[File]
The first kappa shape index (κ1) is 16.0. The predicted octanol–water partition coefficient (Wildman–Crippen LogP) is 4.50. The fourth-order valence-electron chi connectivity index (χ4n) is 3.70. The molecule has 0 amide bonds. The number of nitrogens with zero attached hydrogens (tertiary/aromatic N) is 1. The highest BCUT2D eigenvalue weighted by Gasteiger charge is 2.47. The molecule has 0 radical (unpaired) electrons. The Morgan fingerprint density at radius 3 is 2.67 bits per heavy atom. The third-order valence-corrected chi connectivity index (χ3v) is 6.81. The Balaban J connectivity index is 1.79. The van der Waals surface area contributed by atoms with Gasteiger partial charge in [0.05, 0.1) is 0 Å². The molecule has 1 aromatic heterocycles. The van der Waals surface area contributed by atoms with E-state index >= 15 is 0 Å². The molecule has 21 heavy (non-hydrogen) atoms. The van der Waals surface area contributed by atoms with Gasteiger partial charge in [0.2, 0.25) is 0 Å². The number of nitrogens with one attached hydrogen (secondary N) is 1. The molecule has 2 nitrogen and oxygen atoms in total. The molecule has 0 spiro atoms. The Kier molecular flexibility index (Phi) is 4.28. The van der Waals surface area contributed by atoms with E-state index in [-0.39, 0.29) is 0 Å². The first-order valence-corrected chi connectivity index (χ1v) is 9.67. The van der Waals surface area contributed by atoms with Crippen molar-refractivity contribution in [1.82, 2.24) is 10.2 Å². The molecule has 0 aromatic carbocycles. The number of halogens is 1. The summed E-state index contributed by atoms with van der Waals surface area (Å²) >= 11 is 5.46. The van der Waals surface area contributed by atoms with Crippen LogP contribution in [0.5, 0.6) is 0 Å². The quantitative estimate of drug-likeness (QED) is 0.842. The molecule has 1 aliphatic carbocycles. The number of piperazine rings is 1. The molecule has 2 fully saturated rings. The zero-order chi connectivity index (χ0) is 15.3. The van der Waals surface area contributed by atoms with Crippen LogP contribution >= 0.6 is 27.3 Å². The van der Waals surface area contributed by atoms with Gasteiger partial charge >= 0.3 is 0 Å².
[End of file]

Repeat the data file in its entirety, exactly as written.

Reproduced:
The first kappa shape index (κ1) is 16.0. The predicted octanol–water partition coefficient (Wildman–Crippen LogP) is 4.50. The fourth-order valence-electron chi connectivity index (χ4n) is 3.70. The molecule has 0 amide bonds. The number of nitrogens with zero attached hydrogens (tertiary/aromatic N) is 1. The highest BCUT2D eigenvalue weighted by Gasteiger charge is 2.47. The molecule has 0 radical (unpaired) electrons. The Morgan fingerprint density at radius 3 is 2.67 bits per heavy atom. The third-order valence-corrected chi connectivity index (χ3v) is 6.81. The Balaban J connectivity index is 1.79. The van der Waals surface area contributed by atoms with Gasteiger partial charge in [0.05, 0.1) is 0 Å². The molecule has 1 aromatic heterocycles. The van der Waals surface area contributed by atoms with E-state index >= 15 is 0 Å². The molecule has 21 heavy (non-hydrogen) atoms. The van der Waals surface area contributed by atoms with Gasteiger partial charge in [0.2, 0.25) is 0 Å². The number of nitrogens with one attached hydrogen (secondary N) is 1. The molecule has 2 nitrogen and oxygen atoms in total. The molecule has 0 spiro atoms. The Kier molecular flexibility index (Phi) is 4.28. The van der Waals surface area contributed by atoms with E-state index in [-0.39, 0.29) is 0 Å². The first-order valence-corrected chi connectivity index (χ1v) is 9.67. The van der Waals surface area contributed by atoms with Crippen molar-refractivity contribution in [1.82, 2.24) is 10.2 Å². The molecule has 0 aromatic carbocycles. The number of halogens is 1. The summed E-state index contributed by atoms with van der Waals surface area (Å²) >= 11 is 5.46. The van der Waals surface area contributed by atoms with Crippen LogP contribution in [0.5, 0.6) is 0 Å². The quantitative estimate of drug-likeness (QED) is 0.842. The molecule has 1 aliphatic carbocycles. The number of piperazine rings is 1. The molecule has 2 fully saturated rings. The zero-order chi connectivity index (χ0) is 15.3. The van der Waals surface area contributed by atoms with Crippen LogP contribution >= 0.6 is 27.3 Å². The van der Waals surface area contributed by atoms with Gasteiger partial charge >= 0.3 is 0 Å².